Thursday June 10 1:26 AM ET
By JANET McCONNAUGHEY Associated Press Writer
Testicular cancer can lead to seizures, memory loss and dementia long before the cancer is detected, researchers reported today in the hird study to link brain damage to an immune system attack on cancer. The brain damage apparently is caused not by the cancer itself, but by an overly aggressive attack by body's own immune system on a protein produced by tumors, the researchers said.
In today's New England Journal of Medicine, researchers said men with testicular cancer and damage to one of the brain's emotional centers had a particular type of antibody in their blood.
The antibody was found in most of the men's blood long before the cancer was detected, suggesting the antibodies could be used to give patients an early warning of testicular cancer.
Dr. Robert Darnell of Rockefeller University, who has performed similar research but was not involved in this study, said these rare brain disorders could provide clues necessary to develop tumor vaccines and treatments for other degenerative brain diseases.
"They're very important models for how an immune response in the body can get into the brain and cause degeneration," he said. "This is very important for multiple sclerosis and maybe other degenerative diseases."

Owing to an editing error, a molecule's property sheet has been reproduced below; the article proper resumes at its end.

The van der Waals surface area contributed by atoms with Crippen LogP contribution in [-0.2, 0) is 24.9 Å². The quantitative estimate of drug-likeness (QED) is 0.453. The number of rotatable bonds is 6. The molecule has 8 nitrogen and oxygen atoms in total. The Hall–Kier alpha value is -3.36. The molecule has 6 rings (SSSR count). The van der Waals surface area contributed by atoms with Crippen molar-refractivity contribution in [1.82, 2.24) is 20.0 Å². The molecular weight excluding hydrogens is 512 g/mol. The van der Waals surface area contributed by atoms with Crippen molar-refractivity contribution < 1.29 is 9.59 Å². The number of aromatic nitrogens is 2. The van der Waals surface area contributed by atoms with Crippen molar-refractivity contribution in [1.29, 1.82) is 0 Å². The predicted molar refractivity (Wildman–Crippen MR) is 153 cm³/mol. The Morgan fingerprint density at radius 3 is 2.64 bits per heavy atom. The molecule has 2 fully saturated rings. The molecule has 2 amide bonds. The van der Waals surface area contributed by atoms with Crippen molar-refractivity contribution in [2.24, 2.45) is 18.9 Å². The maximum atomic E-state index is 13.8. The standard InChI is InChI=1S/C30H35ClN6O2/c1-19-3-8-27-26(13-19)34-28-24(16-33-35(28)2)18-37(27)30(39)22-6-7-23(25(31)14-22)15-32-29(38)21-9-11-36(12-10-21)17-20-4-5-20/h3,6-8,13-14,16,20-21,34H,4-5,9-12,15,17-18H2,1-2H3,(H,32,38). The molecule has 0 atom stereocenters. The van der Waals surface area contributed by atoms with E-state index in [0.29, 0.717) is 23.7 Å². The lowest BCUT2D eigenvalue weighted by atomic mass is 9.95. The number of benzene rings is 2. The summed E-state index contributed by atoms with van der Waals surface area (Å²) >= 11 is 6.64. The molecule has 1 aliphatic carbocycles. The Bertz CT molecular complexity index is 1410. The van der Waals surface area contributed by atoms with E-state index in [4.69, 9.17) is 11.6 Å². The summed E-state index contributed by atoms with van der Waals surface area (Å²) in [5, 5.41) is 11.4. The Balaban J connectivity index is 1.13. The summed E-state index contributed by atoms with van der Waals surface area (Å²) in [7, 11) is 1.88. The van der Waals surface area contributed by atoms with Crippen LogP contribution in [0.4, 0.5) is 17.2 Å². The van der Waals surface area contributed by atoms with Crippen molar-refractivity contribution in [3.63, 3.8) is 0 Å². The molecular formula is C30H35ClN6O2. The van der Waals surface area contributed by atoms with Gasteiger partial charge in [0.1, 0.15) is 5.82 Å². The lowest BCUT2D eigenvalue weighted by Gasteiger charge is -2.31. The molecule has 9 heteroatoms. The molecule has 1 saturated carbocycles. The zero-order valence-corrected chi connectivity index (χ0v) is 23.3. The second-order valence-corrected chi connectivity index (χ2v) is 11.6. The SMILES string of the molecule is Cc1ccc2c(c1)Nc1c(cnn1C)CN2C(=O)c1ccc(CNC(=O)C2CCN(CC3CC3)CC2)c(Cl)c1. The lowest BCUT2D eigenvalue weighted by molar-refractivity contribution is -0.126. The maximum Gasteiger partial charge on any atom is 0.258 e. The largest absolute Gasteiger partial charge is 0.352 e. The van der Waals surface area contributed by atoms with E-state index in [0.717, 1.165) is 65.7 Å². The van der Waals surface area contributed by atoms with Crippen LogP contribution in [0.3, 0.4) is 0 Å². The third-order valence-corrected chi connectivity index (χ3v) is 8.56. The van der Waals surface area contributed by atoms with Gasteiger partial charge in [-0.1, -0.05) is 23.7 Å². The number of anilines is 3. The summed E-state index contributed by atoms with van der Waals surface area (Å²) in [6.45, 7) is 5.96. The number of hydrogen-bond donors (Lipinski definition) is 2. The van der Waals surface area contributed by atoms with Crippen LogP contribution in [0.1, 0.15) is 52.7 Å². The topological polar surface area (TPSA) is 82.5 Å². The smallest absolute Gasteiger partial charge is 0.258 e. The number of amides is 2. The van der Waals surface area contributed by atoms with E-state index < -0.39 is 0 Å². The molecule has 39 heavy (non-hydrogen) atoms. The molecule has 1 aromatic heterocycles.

Researchers think the biological double-whammy happens because a tumor sometimes creates a protein normally found only in the brain.
Since the immune system ordinarily doesn't come across those proteins, it attacks them as invaders. But since the same protein is in the brain, the brain also is attacked.
Dr. Raymond Voltz and colleagues at Memorial Sloan-Kettering Cancer Center in New York tested samples from 986 cancer patients for antibodies to brain proteins.
One was a man who had testicular cancer and brain problems caused by inflammation in the limbic system, a part of the brain important in regulating emotions.
They found an antibody they had never seen before, and checked it against serum from 12 other men. All 12 had both testicular cancer and a related inflammation in either the limbic system or the brain stem. Nine of them also had the antibodies.
Eight of the 10 men with the antibodies didn't have any symptoms of cancer when they went to the doctor for brain problems. The cancer was found six months later, on average, and as long as three years later. Voltz and his colleagues compared the study group with several other types of patients, including those with tumor-related brain damage and people who had cancer but no brain damage. The antibody was unique to the combination of testicular cancer and inflammation of the limbic system or the brain stem.
This suggests that patients, especially young men, who have symptoms of this type of inflammation should be tested for the antibodies as an early check for testicular cancer, the doctors said.
Darnell reported a similar link to brain damage among breast and ovarian cancer patients last fall. A third study reported the link in patients with small-cell lung cancer.
In the study with breast and ovarian cancer, the patients' blood contained immune system T-cells that had attacked both the tumor and the cerebellum, the part of the brain that controls movement. The patients couldn't walk because their legs and arms jerked as if they were being shocked, and they had trouble controlling their eye movements.
The researchers in the new study said they did not know whether the
brain damage is caused by the antibody, a similar killer T-cell response,